“Unbind him and let him go,” Jesus asks of the community. Those who love Lazarus, who could only imagine this moment at the end of all time on the last day, get to be the ones to release him of his grave clothes. They not only witness this resurrection, but they get to participate in it as well.
And what does a dead man come back to life do after being raised? In chapter 12 Jesus is at Mary, Martha, and Lazarus’ house for dinner. Lazarus is so near to Jesus he is leaning on him. Resurrected life is leaning on Jesus. Then we get to hear that Lazarus and those who were witnesses of his new life continue to tell about what Jesus did for him around the region.
Resurrection is not just about the raising of someone who was once dead. It’s about God creating life where there doesn’t seem to be any. It’s about God taking the worst of situations and giving hope in the midst of devastation. Resurrection happens to people in this world all the time as we all await the final resurrection on the last day.
This story is so much bigger than the raising of Lazarus. In the end, it’s really about Jesus, and God’s love for you all sitting here today and the whole world. This story is leading up to and anticipating Jesus’ own death and resurrection.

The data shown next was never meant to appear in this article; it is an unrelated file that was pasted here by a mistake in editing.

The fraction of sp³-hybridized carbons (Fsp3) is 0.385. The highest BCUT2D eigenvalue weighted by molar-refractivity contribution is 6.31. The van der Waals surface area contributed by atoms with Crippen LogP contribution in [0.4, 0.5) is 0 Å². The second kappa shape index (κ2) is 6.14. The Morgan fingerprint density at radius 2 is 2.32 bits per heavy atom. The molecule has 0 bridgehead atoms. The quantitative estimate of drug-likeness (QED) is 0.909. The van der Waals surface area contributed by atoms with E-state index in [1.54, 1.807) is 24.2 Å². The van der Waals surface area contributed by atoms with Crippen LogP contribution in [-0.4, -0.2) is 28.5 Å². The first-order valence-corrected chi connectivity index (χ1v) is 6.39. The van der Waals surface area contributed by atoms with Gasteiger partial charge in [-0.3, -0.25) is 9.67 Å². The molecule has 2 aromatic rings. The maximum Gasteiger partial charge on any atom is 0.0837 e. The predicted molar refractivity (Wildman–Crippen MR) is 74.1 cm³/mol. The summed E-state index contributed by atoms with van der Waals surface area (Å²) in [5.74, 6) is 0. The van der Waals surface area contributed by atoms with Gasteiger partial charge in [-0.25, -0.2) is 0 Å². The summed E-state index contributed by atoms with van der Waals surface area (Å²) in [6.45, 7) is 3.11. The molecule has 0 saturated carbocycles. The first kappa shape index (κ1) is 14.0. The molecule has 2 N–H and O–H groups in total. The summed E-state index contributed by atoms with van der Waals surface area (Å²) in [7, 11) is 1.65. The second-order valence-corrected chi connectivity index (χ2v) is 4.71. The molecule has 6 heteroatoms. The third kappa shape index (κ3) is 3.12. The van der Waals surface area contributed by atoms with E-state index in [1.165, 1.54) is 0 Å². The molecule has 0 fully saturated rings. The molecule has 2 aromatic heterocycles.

We are one week away from Holy Week, in which we will hear the whole story of Jesus journey to the cross and through the empty tomb on Easter morning. Lazarus exits the tomb, and Jesus enters it. Jesus is “the point where death ends and life begins (Fred Craddock, John, p. 88).”
When Jesus says, “I am the resurrection and the life,” he means he is for Lazarus and for the entire cosmos.
I know how painful it can be to recall our loved ones who have died and to think about death itself. We know that death is an ending. It severs relationships, even the best of loves. Yet, this story and God’s story in Jesus communicate to us that death will never have the last word. God’s word is always life over death. That is what Easter and resurrection are about and it has everything to do with you.
We know we cannot raise ourselves from the dead! We are completely dependent on God for this. Let this story today be a story of promise and hope for all of us.